Conflicts of interest helping to shape health care

According to this article, practitioners involved in just about every “area of medicine” are to a greater or lesser extent, respectively, in the pockets of the pharmaceutical industry.

“More than two-thirds of patient advocacy organizations that responded to a survey indicated that they had received industry funding in their last fiscal year. For most, the money represented a small share of their budget. But 12 percent said they received more than half of their money from industry.”

We’re talking about “those who write guidelines that shape doctors’ practices, patient advocacy organizations, letter writers to the Centers for Disease Control and Prevention, and even oncologists on Twitter.”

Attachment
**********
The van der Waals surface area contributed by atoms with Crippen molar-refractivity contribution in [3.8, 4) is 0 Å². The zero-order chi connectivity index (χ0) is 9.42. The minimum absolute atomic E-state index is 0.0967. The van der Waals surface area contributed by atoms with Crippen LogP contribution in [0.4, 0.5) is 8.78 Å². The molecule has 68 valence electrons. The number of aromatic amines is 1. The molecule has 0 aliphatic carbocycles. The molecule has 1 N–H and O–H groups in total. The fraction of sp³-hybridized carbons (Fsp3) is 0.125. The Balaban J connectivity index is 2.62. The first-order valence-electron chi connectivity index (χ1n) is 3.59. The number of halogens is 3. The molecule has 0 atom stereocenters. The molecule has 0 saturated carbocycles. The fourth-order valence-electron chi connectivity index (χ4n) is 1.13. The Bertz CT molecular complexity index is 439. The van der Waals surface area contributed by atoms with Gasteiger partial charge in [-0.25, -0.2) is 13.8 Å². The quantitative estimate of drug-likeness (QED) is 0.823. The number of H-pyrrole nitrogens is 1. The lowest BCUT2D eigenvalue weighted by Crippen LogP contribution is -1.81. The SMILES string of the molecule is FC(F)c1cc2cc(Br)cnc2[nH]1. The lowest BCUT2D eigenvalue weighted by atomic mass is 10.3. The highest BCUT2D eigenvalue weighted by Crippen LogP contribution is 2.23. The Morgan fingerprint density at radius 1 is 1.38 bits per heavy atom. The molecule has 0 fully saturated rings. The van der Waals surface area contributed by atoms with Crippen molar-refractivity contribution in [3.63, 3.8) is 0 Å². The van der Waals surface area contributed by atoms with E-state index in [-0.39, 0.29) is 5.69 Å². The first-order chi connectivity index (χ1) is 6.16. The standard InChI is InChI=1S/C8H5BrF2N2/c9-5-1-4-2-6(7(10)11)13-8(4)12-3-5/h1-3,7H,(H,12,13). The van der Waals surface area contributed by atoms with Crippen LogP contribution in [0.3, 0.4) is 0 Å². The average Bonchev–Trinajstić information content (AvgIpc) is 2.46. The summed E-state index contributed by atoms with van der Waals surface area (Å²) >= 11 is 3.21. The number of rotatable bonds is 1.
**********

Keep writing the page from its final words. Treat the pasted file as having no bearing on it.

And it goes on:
What it amounts to is that vast conflicts of interest are actually helping to shape health care.

“The very way we all think about disease — and the best ways to research, define, prevent, and treat it — is being subtly distorted because so many of the ostensibly independent players, including patient advocacy groups, are largely singing tunes acceptable to companies seeking to maximize markets for drugs and devices,” researchers Ray Moynihan and Lisa Bero wrote in an accompanying commentary.